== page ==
yours strictly a solo act. Working

thinking, and collaboration by students

with others is part of the joy of true

in K-12 schools. Students are welcome to

leadership. Celebrate and share suc-

submit their original compositions for the

cesses together.

opportunity to have them presented at the

Like Alice (in Wonderland), we can

Professional Development Conference in

choose to wander … and eventually

January.

All Florida students in grades K-12 are eligible to participate. Students can enter

in one of three divisions: elementary (K-5), middle school (6-8), or high school (9-12). Students can submit compositions individually or as part of a collaborative group. While submissions can include any combination of instruments and

vocalists, they must prominently feature at least one digital instrument, and the

inclusion of other performing arts such as movement, dance, theater, poetry, and visual art are all encouraged.

There are three submission categories: live performance, fixed media, and

music with video. The application deadline is November 1, 2021. All the necessary information is available on the FMEA website. Please contact David Williams (davidw@usf.edu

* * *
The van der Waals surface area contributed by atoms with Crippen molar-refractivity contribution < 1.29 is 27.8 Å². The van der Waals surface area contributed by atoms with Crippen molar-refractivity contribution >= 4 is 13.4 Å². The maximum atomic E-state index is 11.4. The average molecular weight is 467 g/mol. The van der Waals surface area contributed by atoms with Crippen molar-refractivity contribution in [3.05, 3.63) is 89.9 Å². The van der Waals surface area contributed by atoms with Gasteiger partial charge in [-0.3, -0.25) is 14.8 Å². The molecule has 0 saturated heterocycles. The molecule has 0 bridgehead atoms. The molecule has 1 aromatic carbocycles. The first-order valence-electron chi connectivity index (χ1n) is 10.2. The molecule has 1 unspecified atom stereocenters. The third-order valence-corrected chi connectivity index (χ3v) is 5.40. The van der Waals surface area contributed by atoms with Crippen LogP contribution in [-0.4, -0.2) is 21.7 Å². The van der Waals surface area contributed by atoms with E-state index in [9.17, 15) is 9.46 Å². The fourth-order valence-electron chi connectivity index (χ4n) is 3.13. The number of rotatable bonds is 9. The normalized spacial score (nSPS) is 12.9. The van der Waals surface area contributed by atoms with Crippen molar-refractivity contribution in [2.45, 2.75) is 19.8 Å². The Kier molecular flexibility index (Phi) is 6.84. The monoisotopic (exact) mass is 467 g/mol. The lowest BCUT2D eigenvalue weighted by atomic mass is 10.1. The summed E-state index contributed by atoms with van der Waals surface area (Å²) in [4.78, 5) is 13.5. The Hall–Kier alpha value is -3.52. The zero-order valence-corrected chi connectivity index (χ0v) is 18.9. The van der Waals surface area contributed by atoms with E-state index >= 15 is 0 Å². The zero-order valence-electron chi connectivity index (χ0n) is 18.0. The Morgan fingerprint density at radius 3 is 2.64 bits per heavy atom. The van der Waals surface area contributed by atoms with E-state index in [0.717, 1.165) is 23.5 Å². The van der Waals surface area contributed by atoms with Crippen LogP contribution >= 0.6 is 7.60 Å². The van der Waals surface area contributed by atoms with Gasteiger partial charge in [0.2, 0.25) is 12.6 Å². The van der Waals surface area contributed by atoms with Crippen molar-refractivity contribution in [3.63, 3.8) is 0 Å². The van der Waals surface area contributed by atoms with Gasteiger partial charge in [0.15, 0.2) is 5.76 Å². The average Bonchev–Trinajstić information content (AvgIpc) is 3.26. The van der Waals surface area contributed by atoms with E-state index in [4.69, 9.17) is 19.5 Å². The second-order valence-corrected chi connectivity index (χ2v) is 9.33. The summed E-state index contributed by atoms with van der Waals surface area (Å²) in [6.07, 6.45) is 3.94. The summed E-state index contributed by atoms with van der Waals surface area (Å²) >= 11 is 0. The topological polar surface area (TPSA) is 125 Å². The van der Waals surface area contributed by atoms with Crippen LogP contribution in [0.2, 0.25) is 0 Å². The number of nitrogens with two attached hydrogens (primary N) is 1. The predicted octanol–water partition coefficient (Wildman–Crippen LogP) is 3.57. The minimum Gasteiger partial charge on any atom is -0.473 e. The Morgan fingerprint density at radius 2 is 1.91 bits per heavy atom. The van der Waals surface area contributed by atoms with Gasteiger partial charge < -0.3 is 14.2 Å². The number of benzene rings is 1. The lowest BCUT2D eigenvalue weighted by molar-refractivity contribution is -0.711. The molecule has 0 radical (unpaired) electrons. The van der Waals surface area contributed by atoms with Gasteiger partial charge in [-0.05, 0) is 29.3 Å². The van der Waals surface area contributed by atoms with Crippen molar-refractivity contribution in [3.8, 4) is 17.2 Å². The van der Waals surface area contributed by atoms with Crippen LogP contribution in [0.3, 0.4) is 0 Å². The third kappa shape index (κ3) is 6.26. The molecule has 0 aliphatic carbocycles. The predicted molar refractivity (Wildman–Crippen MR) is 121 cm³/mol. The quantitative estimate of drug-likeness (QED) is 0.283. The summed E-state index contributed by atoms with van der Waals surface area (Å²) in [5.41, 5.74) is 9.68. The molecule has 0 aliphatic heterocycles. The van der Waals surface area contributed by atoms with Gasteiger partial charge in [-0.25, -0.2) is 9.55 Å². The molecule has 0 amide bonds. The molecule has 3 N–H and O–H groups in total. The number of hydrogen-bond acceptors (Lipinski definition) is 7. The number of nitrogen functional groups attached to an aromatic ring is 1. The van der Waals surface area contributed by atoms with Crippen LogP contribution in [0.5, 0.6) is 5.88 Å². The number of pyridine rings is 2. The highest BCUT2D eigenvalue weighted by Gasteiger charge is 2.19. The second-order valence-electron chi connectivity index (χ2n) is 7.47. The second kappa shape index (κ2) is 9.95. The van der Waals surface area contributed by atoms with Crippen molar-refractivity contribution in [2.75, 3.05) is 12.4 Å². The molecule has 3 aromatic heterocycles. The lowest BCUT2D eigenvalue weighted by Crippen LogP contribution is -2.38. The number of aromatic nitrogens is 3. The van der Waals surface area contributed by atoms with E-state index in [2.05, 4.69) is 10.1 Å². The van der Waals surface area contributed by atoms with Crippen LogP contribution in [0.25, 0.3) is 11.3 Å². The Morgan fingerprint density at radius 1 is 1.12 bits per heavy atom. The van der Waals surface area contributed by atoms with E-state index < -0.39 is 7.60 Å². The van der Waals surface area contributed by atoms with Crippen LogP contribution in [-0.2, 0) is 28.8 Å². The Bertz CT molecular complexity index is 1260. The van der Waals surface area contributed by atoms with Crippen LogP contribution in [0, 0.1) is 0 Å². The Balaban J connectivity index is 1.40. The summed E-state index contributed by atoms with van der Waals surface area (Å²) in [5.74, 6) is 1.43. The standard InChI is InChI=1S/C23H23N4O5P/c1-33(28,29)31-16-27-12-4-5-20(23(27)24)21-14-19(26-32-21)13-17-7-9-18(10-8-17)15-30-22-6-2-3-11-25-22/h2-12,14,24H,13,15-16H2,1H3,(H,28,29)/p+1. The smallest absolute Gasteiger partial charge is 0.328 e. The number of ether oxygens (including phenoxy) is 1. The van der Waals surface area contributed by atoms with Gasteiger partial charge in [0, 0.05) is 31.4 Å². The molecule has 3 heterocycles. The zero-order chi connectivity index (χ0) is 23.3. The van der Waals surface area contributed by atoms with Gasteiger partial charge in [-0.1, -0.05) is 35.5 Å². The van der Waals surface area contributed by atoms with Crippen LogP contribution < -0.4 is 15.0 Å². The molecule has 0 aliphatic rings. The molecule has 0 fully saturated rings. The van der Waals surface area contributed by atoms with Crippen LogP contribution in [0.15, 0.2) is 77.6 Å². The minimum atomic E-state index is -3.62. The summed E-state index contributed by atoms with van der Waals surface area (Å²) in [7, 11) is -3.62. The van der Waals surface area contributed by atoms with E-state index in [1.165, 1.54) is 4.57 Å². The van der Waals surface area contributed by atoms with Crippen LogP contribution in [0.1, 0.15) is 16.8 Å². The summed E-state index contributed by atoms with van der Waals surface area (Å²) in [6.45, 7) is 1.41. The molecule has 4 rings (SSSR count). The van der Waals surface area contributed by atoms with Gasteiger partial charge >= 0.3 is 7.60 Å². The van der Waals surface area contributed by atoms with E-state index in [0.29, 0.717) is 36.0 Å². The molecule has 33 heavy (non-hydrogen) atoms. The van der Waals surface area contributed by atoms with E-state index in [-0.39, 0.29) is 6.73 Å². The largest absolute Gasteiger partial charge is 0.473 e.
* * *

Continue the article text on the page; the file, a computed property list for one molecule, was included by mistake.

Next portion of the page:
) with any questions.

get somewhere. In the September FMD,

FMEA

President

Shelby

Chipman shared his journey, vision,

and pathway of achievement. I hope you will take time to reread his message … you’ll be inspired.

Being an inspirational leader

takes time and effort. The rewards last a lifetime … and beyond.

This fall will be like no other …

make it be GREAT!

October 2021

41


ExecutiveDirector’sNotes

Unity in Music Education:

Building Communities One Note at a Time FMEA Executive Director Kathleen D. Sanz, PhD

R

egistration for the 2022 FMEA Professional Development Conference is open HERE

for our face-to-face conference. Be sure to watch The mission

of the Florida

Music Education Association is to promote quality,

comprehensive music education in all

Florida schools.

the FMEA website to take advantage of all of the opportunities at this excellent conference in Tampa, January 12-15, 2022.

The FMEA hotel block opened on September 25.

The room block fills up quickly, but then there is a

release of rooms that become available during the booking period, so remember to check back weekly.